Taking a marine-origin omega-3 compound, docosahexaenoic acid monoglyceride (MAG-DHA), can improve the absorption of fats and reduce inflammation in patients with cystic fibrosis (CF).
The study with that finding, “The Efficacy of MAG-DHA for Correcting AA/DHA Imbalance of Cystic Fibrosis Patients,” was published in the journal Marine Drugs.
Mutations in the CFTR gene, which codes for a channel across the membrane of cells that produce mucus, sweat, saliva, tears, and digestive enzymes, is the underlying cause of CF. Although the disease is mainly recognized by the severe changes in pulmonary function, patients, if left untreated, may develop impaired fat absorption and malnutrition, accompanied by chronic inflammation.
About 85 percent of CF patients have low absorption of essential fatty acids (a type of fat). That often results in an imbalance in the ratio of two essential fatty acids — a reduction in the levels of docosahexaenoic acid (DHA), a type of fatty acid known as omega-3 fatty acid, and an increase in the levels of arachidonic acid (AA), an omega-6 unsaturated fatty acid. known to promote pulmonary inflammation.
Increasing the levels of AA leads to exaggerated AA-mediated inflammation, while low DHA impairs inflammation resolution (DHA has anti-inflammatory properties), contributing to tissue damage.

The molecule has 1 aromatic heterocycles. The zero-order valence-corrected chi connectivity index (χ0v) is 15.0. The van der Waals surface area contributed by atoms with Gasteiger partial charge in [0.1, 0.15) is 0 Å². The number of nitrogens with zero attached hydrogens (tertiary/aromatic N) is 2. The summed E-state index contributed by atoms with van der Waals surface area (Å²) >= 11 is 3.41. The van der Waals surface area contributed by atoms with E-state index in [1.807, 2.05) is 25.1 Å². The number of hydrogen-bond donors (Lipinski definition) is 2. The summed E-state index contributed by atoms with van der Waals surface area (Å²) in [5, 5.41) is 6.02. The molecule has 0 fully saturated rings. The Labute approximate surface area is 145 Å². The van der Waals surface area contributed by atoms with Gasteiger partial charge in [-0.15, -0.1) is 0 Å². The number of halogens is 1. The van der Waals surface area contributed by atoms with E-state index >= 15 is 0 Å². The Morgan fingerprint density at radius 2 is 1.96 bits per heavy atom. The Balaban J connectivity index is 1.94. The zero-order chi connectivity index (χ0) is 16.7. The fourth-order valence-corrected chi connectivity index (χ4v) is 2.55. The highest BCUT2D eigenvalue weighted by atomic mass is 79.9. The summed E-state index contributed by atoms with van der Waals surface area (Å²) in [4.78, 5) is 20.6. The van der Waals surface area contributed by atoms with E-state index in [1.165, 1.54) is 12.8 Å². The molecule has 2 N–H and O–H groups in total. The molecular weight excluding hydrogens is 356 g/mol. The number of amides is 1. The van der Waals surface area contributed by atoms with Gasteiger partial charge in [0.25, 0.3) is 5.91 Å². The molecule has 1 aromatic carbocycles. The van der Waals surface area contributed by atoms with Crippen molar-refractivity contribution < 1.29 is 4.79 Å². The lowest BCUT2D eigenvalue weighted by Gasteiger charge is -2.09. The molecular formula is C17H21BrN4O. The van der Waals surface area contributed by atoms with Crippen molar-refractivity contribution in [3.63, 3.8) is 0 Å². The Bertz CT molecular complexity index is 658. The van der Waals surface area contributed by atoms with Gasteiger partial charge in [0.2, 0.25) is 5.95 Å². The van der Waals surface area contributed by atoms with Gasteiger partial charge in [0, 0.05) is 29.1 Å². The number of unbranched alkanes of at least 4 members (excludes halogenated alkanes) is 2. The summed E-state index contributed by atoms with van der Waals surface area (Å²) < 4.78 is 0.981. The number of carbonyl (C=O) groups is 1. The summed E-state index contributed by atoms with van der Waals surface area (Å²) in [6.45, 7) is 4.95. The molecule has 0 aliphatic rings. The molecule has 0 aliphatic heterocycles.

Using food supplements to restore fatty molecules balance has been proposed as a strategy to counteract the pro-inflammatory status of CF patients with an imbalance of fatty acids. However, this approach is still controversial and there is limited evidence of its therapeutic potential.
In the PREMDIC pilot study (NCT02518672) researchers evaluated the impact of supplementary intake of MAG-DHA, a new marine omega-3 compound, in CF patients’ fatty molecules profiles and inflammatory status.
The study enrolled 15 adult patients with CF who were assigned randomly to receive MAG-DHA or sunflower oil as placebo (control) once a day for 60 days.
Daily MAG-DHA intake was found to induce a 3.2-fold increase in DHA of red blood cells compared to placebo by the end of the study. DHA levels increased from 3.5% (beginning of the trial) to 8.4% after 60 days-treatment with MAG-DHA, while the levels in placebo group remained about the same, from 3.2% to 2.7%, respectively.
Also, the amount of AA lowered over time — from 13.9% (baseline) to 11.6% (60 days). Meanwhile, in the placebo group, AA levels were constantly elevated for the duration of the trial (from 15.4% to 15.2%).
Supplementation with MAG-DHA for 60 days significantly reduced the AA/DHA ratio in CF patients, reaching values closer to those found in blood samples collected from six healthy volunteers, the researchers reported.
To further evaluate the affect of the fatty supplement, researchers assessed the levels of the pro-inflammatory signaling molecule interleukin-6 (IL-6).
As expected, in the beginning of the study CF patients had about four times higher levels of IL-6 compared to the healthy volunteers. Daily MAG-DHA promoted a significant reduction in IL-6 levels after 60 days, with a change of about 2.5-fold compared to the beginning fo trial. In contrast, those in the placebo group showed no change in the levels of IL-6.
Supported by these results, researchers concluded “the medical food MAG-DHA represents a simple solution to overcome the impaired absorption of DHA in CF patients.” Also, 60 days of MAG-DHA supplementation can be enough to inhibit pro-inflammatory processes, which may benefit the overall status of the patients, they said.